Palaeobiodiversity and Palaeoenvironments

, Volume 97, Issue 3, pp 375–390 | Cite as

Heterostracan vertebrates and the Great Eodevonian Biodiversification Event—an essay

  • Alain BlieckEmail author
Original Paper


The oldest vertebrates are Early Cambrian, cephalized unossified species (craniates) from China. The oldest armoured species (euvertebrates) are Ordovician in age. After Talimaa’s Gap, vertebrates have their first adaptive radiation during the Silurian when jawless species (“ostracoderms”) are dominant and their second radiation during the Devonian when jawed species (gnathostomes), and particularly placoderms (armoured fishes), are dominant. A Lochkovian peak of diversity is registered in various Lower Devonian siliciclastic series all around the Old Red Sandstone Continent and Siberia, for ostracoderms in general, and heterostracan pteraspidomorphs in particular. It occurs at different time slices in the Lochkovian, depending on the localities, and may be followed by another smaller peak in the Pragian. Both events correspond to the rise of the Devonian Nekton Revolution as defined for marine invertebrates. This appears to be the second main biodiversification event in the Palaeozoic, following the Great Ordovician Biodiversification Event or GOBE, when euvertebrates appeared. Taking into account most recent palaeobiological studies on heterostracans that suggest they were microphagous suspension feeders or feeding upon microscopic epiphytes from filamentous algae, the origin of this Great Eodevonian Biodiversification Event (GEBE) of heterostracans is questioned. Both abiotic (sea level, tectonic events, climatic changes—oceanic oxygenation and temperature, continental surface temperature) and biotic (plankton diversity, marine primary productivity, competition with vertebrates and invertebrates, including eurypterids, macroecological turnover) factors are examined. No plausible global evolutionary scenario seems to be presently available.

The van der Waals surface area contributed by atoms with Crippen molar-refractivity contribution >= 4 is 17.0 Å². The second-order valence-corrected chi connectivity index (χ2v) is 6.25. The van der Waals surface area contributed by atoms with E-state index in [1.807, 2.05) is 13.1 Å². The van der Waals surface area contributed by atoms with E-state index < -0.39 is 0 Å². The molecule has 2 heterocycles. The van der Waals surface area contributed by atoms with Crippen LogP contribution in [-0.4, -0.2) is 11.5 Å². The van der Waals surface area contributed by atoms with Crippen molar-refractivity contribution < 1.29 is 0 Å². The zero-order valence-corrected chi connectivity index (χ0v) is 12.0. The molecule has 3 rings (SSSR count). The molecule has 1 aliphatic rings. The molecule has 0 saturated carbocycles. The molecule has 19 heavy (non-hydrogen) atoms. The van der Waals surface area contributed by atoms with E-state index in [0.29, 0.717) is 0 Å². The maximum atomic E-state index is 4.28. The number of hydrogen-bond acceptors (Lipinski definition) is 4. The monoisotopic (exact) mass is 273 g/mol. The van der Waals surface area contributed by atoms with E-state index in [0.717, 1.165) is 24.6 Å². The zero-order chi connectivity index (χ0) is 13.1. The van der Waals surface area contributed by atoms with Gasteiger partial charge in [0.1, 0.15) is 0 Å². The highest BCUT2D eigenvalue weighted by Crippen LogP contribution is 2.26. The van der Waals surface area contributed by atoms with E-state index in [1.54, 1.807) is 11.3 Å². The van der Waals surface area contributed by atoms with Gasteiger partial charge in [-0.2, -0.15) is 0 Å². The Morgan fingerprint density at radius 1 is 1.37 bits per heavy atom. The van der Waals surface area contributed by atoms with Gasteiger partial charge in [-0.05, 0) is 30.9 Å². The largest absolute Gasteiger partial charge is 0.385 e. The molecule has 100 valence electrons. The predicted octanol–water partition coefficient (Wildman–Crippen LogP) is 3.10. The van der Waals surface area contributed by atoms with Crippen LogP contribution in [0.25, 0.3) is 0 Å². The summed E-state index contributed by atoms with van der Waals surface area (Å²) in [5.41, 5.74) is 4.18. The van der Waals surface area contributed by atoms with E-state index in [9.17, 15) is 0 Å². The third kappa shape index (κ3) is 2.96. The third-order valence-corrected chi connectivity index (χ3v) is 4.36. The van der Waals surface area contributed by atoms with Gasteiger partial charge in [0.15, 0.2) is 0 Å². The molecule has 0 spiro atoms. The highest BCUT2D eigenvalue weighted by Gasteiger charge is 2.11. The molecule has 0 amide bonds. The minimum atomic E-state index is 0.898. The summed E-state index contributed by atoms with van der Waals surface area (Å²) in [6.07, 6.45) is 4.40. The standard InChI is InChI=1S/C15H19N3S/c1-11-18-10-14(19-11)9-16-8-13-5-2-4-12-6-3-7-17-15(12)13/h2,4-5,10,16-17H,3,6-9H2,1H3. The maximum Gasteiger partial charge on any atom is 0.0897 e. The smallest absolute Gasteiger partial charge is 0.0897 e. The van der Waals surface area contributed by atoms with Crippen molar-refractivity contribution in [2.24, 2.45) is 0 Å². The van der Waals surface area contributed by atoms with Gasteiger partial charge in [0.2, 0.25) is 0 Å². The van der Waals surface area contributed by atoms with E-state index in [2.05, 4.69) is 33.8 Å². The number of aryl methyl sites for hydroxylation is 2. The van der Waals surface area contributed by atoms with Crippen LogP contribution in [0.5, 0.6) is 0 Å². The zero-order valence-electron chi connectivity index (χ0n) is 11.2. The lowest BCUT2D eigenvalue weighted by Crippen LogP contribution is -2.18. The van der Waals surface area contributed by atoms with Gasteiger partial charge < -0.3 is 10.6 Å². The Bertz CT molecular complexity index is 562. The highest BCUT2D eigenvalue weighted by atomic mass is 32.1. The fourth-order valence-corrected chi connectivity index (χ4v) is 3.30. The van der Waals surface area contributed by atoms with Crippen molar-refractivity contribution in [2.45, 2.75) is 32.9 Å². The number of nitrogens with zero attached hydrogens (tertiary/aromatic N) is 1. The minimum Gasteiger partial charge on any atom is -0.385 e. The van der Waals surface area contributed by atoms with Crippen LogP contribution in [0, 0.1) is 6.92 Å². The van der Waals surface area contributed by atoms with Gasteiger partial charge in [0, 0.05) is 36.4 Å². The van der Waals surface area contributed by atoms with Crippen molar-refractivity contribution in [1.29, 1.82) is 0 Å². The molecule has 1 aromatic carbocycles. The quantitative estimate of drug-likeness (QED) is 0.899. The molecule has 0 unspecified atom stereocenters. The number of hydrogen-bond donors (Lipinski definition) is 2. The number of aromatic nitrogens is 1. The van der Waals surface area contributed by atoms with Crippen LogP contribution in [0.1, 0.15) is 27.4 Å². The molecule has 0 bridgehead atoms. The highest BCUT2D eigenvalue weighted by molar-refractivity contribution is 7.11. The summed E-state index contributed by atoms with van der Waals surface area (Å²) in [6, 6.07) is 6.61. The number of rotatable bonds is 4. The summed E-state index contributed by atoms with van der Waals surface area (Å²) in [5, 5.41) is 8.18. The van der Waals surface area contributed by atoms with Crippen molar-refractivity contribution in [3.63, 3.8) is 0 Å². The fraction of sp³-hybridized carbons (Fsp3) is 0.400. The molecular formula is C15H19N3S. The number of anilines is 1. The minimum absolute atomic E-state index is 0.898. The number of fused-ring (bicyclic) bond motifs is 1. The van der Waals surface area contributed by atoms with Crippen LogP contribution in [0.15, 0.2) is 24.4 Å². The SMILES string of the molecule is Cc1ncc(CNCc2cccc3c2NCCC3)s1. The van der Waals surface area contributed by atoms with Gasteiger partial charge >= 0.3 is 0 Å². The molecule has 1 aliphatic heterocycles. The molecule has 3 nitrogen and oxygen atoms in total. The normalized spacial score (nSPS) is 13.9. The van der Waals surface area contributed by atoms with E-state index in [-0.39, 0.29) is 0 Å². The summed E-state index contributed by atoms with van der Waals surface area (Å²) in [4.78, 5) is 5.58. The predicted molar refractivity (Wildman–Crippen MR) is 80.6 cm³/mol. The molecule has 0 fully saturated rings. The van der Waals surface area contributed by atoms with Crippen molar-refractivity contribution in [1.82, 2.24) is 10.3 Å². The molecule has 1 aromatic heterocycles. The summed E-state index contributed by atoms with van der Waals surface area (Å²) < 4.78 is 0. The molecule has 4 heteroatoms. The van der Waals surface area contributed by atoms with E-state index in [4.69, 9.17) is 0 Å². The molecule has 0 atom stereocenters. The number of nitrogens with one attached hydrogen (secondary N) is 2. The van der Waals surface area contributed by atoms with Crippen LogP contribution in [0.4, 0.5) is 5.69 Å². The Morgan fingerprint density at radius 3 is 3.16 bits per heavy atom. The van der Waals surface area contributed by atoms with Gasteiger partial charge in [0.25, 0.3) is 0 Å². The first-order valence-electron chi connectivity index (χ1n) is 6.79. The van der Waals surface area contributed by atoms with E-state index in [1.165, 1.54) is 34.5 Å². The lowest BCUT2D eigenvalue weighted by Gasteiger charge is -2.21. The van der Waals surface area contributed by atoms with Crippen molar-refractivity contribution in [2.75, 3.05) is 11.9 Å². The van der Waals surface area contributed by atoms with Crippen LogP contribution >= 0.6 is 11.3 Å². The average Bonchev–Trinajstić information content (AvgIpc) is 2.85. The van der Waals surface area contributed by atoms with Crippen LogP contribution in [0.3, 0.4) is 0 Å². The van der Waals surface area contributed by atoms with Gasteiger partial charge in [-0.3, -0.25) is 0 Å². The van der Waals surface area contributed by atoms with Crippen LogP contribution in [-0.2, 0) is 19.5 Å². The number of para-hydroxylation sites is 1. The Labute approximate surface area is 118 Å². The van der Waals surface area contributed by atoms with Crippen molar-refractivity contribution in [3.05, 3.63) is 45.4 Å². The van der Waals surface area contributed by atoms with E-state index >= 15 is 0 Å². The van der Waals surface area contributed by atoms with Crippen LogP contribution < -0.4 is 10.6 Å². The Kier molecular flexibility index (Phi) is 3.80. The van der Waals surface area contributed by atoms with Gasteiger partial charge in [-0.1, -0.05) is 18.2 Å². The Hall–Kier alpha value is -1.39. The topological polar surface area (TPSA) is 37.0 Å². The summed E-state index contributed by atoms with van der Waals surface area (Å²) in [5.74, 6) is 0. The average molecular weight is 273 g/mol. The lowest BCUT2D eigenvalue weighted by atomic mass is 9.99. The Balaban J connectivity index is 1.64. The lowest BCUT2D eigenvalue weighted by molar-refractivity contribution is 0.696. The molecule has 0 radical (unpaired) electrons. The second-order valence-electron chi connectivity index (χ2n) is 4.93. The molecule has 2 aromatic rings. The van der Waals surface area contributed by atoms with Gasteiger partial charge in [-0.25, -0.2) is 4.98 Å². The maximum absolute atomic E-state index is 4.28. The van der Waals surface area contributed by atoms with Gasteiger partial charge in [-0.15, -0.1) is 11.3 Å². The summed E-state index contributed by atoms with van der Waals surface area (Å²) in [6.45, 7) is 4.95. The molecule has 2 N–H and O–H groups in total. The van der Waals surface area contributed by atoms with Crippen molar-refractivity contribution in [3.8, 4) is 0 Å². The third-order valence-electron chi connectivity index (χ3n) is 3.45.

Early Devonian Nekton Revolution Ostracoderms Palaeobiodiversity Essay in geobiology 



This paper is based on a series of oral communications that have been given in front of IGCP 596–SDS Symposium: Climate change and biodiversity patterns in the Mid-Palaeozoic (Sept. 20–22, 2015, Brussels, Belgium), the 2016 meeting of Association Française de Paléontologie (30 March–2 April 2016, Elbeuf, France), and IGCP 591 Closing meeting: The Early to Mid Palaeozoic Revolution (6–9 July 2016, Ghent, Belgium). The organisers of these meetings are warmly thanked. Several colleagues helped during the making of this paper, viz., Lauren C. Sallan (University of Pennsylvania at Philadelphia, PA, USA), Elise Nardin (Université Paul Sabatier, Toulouse, France), and some others who are cited in the text. They are thanked for this. Both reviewers David K. Elliott (Northern Arizona University, Flagstaff, USA) and Philippe Janvier (CNRS, Muséum National d’Histoire Naturelle, Paris, France) made detailed comments on the “manuscript”, that greatly improved its quality.

Compliance with ethical standards

Conflict of interest

The authors declare that they have no conflict of interest.


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Copyright information

© Senckenberg Gesellschaft für Naturforschung and Springer-Verlag Berlin Heidelberg 2016

Authors and Affiliations

  1. 1.Université de Lille–Sciences et TechnologiesVilleneuve d’Ascq cedexFrance

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